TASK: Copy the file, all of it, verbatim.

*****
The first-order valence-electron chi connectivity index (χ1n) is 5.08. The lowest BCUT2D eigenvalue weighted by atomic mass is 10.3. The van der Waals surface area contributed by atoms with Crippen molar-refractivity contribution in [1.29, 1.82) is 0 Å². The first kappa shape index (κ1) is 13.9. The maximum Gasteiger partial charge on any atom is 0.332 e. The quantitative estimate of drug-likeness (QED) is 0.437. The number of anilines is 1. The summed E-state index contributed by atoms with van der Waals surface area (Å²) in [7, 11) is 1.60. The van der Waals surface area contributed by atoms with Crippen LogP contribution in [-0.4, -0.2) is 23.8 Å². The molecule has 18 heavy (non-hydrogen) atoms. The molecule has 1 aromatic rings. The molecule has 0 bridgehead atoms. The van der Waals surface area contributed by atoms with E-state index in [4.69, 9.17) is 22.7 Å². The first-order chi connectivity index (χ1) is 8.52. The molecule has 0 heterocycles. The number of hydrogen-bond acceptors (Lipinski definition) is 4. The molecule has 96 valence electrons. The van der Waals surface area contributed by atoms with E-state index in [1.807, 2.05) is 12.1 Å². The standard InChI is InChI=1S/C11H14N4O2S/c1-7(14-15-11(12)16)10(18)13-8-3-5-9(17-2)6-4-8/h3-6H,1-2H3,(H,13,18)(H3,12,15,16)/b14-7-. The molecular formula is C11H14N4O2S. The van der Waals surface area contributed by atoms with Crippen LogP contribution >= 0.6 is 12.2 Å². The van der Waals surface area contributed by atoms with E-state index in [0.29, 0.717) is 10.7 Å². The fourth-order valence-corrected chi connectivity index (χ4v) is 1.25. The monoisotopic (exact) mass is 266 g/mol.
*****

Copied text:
The first-order valence-electron chi connectivity index (χ1n) is 5.08. The lowest BCUT2D eigenvalue weighted by atomic mass is 10.3. The van der Waals surface area contributed by atoms with Crippen molar-refractivity contribution in [1.29, 1.82) is 0 Å². The first kappa shape index (κ1) is 13.9. The maximum Gasteiger partial charge on any atom is 0.332 e. The quantitative estimate of drug-likeness (QED) is 0.437. The number of anilines is 1. The summed E-state index contributed by atoms with van der Waals surface area (Å²) in [7, 11) is 1.60. The van der Waals surface area contributed by atoms with Crippen LogP contribution in [-0.4, -0.2) is 23.8 Å². The molecule has 18 heavy (non-hydrogen) atoms. The molecule has 1 aromatic rings. The molecule has 0 bridgehead atoms. The van der Waals surface area contributed by atoms with E-state index in [4.69, 9.17) is 22.7 Å². The first-order chi connectivity index (χ1) is 8.52. The molecule has 0 heterocycles. The number of hydrogen-bond acceptors (Lipinski definition) is 4. The molecule has 96 valence electrons. The van der Waals surface area contributed by atoms with E-state index in [1.807, 2.05) is 12.1 Å². The standard InChI is InChI=1S/C11H14N4O2S/c1-7(14-15-11(12)16)10(18)13-8-3-5-9(17-2)6-4-8/h3-6H,1-2H3,(H,13,18)(H3,12,15,16)/b14-7-. The molecular formula is C11H14N4O2S. The van der Waals surface area contributed by atoms with Crippen LogP contribution >= 0.6 is 12.2 Å². The van der Waals surface area contributed by atoms with E-state index in [0.29, 0.717) is 10.7 Å². The fourth-order valence-corrected chi connectivity index (χ4v) is 1.25. The monoisotopic (exact) mass is 266 g/mol.